The role of a significant other extends beyond an exclusive relationship or marriage. In these circumstances, the spouse can play a huge role in the rehabilitation of the patient. Depending on the situation, the specific type of help needed will differ for every disorder. The preferred treatment methods, as prescribed by health experts today are typically couple-based and family-oriented type of treatment plans.
Using the partner or spouse as a “co-therapist” is one of the more successful methods in treating anxiety disorders. Once the partner has obtained the necessary training, he or she can continue treating the patient at home with various assigned tasks from the therapist. These home sessions are an extension of the therapy sessions at the clinic and will help speed up the progress.
One of the treatment techniques involves guiding the patient through angst-filled moments and providing support to him or her to maintain calmness by utilizing anxiety-reduction methods. These home sessions typically complement the exposure sessions with a therapist in which patients are slowly exposed to feared items or conditions, and help them face these challenges without fear. In situations where the therapist is not available, the spouse or partner plays a very important role in enforcing a behavior contact to maintain control over a patient’s anxiety responses. This type of treatment is very effective for patients who suffer from Obsessive Compulsive Disorder (OCD).
Typical symptoms of OCD involve repetitious ritual behavior by patients when exposed to various levels of anxiety. With a behavior contact enforced, the number of times a patient will indulge in ritual behavior may be reduced when a partner consistently discourages the patient from performing repetitious tasks and rituals and therefore helping to emphasize ritual-free periods of time.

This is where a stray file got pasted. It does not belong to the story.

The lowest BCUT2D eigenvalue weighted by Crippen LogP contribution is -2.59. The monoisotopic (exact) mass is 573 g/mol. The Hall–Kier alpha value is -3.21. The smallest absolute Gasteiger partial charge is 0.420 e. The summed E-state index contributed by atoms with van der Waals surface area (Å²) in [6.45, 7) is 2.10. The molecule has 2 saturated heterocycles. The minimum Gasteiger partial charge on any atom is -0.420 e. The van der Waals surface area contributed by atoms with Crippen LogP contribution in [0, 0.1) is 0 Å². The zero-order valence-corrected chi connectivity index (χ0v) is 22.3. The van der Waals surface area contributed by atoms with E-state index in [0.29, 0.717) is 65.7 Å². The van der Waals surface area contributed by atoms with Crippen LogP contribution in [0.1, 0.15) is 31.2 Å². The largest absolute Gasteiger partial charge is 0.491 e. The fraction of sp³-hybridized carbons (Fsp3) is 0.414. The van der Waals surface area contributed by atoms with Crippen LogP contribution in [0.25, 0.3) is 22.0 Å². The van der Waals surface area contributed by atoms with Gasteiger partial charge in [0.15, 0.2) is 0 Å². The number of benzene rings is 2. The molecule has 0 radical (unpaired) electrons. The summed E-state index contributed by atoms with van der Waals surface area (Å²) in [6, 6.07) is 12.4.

How do you device a survival outlet for yourself when your partner has anxiety disorder?
Before you can help your partner with his or her anxiety disorder, you need to physically and emotionally fit. Put yourself first before trying to handle your partner’s condition.
1. Family and Friends as support system
Confide in family and friends you trust. They are your pillars of strength who will be able to get you through this personal crisis.
2. Do not lose yourself in the process
Continue to do the things you love and enjoy before anxiety disorder had a chance to disrupt your life. Hobbies, outdoor activities and worthy causes help you see things in a different light. They can provide you the outlet to stay focused on things that are important to you pre-anxiety and post-anxiety.
3. Let your partner know your limits
Everyone has a limit to withstand a crisis. Set a realistic one for yourself and let your partner be aware of this limit. Therapy is helpful in helping set these limits to cope well emotionally, physically and financially.
4. Consult experts in anxiety disorders to help you cope, if necessary
Stress will haunt your everyday life. Waiting for your partner to bounce back to recovery can take months, sometimes years. Consulting with an anxiety disorder specialist can help you understand your partner better. It is also important that you reach out to the right medical professional who can give you a better insight of the situation and yourself. If you have reached a point where you are unable to manage yourself anymore, it is time you seek treatment for yourself as well.